No fed-up worker has ever said "I've had it" quite like Steven Slater. Prosecutors say the JetBlue flight attendant flipped out over a fight with an agitated traveler Monday, cursing over the intercom before grabbing some beer from the plane's galley and making a grand exit down the emergency slide at John F. Kennedy International Airport.
NEW YORK - No fed-up worker has ever said "I've had it" quite like Steven Slater.
Prosecutors say the JetBlue flight attendant flipped out over a fight with an agitated traveler Monday, cursing over the intercom before grabbing some beer from the plane's galley and making a grand exit down the emergency slide at John F. Kennedy International Airport.
He has been charged with felonies but elevated to folk-hero status by thousands who shrugged off allegations that Mr. Slater endangered others and praised him for his take-this-job-and-shove-it moment.
Mr. Slater, whose father was an airline pilot, wore a slight smile Tuesday as he was led into a Queens courtroom to be arraigned on charges of criminal mischief, reckless endangerment, and trespassing, counts that carry a maximum penalty of seven years in prison. The judge set his bail at $2,500.
Mr. Slater, 38, who lives in Queens, has been flying long enough to see much of the gleam of the air travel experience tarnished by frayed nerves, rising fees, plummeting airline profits, and packed cabins.
"One by one all of these niceties have been removed from the customer experience. I think subconsciously, it's causing passengers to be very angry," said Pauline Frommer, creator of the Pauline Frommer Guides and daughter of travel guru Arthur Frommer. "There's an us-versus-them mentality."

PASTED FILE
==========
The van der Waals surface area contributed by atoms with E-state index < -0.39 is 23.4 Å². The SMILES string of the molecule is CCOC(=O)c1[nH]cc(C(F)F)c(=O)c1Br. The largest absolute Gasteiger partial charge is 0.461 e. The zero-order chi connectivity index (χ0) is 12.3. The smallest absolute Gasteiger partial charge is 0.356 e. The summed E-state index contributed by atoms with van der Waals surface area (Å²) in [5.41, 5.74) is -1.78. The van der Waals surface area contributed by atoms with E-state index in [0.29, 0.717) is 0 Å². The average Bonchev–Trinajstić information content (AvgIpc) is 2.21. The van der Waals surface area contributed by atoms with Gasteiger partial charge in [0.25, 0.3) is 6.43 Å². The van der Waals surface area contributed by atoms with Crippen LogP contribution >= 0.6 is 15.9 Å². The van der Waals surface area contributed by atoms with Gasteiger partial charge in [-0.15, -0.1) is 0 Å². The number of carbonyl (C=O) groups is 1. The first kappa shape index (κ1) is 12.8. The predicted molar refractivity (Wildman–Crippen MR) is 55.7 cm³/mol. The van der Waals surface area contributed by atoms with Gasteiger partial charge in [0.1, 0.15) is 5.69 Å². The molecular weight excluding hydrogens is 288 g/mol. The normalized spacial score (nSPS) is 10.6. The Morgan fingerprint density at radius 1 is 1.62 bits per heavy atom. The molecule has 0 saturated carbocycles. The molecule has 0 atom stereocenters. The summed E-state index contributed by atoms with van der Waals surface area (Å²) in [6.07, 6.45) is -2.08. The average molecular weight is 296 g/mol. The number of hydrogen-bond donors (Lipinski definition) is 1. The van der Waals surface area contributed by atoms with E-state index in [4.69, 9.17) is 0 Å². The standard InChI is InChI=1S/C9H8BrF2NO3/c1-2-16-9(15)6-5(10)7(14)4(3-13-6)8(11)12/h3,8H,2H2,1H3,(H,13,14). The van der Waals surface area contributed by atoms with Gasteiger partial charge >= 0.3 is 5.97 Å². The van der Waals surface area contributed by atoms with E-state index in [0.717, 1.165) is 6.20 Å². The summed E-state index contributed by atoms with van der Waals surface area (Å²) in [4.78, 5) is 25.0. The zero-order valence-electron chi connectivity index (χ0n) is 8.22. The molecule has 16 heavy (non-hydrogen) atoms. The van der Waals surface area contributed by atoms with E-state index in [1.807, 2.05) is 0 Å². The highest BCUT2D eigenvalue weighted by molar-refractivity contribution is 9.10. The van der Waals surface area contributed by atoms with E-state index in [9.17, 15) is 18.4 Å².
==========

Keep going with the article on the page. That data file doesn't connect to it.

Sentiment online appeared to fall in Mr. Slater's court.
By early Tuesday evening, more than 58,000 people had declared themselves supporters of Mr. Slater on Facebook. At least one fan set up a legal fund on his behalf.
"Overwhelmingly people said it should have been the passenger who was ejected from the plane," said George Hobica, founder of AirfareWatchdog.com, speaking about response to his site's blog on the incident. "I've never seen such an outpouring of support for a flight attendant."
Mr. Slater's lawyer, Howard Turman, said his client had been drawn into a fight between two women passengers over space in the overhead bins as the Pittsburgh-to-New York flight was awaiting takeoff. Somehow, Mr. Slater was hit in the head, his lawyer said.
After JetBlue Flight 1052 landed in New York, one of the women who had been asked to gate-check her bag was enraged that it wasn't immediately available, Mr. Turman said.
"The woman was outraged and cursed him out a great deal," Mr. Turman said. "At some point, I think he just wanted to avoid conflict with her."
That's when he deployed the slide, Mr. Turman said. A spokesman for the Port Authority of New York and New Jersey, which controls the airport, said Mr. Slater took at least one beer from the galley on his way out.
"Those of you who have shown dignity and respect these last 20 years, thanks for a great ride," Mr. Slater said over the plane's loudspeaker, according to prosecutors.
Prosecutors said Mr. Slater's actions could have been deadly if ground crew workers had been hit by the emergency slide, which deploys with a force of 3,000 pounds per square inch. Mr. Turman said Mr. Slater had opened the hatch and made sure no one was in the slide's path before deploying it.
Passenger Phil Catelinet said he heard Mr. Slater's profanity-laced announcement over the public address system before he left the plane. He said Mr. Slater ended by saying, "I've had it." He said he didn't see Mr. Slater use the exit slide or grab the beer.
It wasn't until he saw Mr. Slater on an airport train and overheard him talking about the escapade that he put it together.
"He was smiling. He was happy he'd done this," Mr. Catelinet told NBC's Today.
JetBlue spokesman Mateo Lleras said Mr. Slater had been removed from duty pending an investigation. Prosecutors said no criminal allegations had been made against the passenger.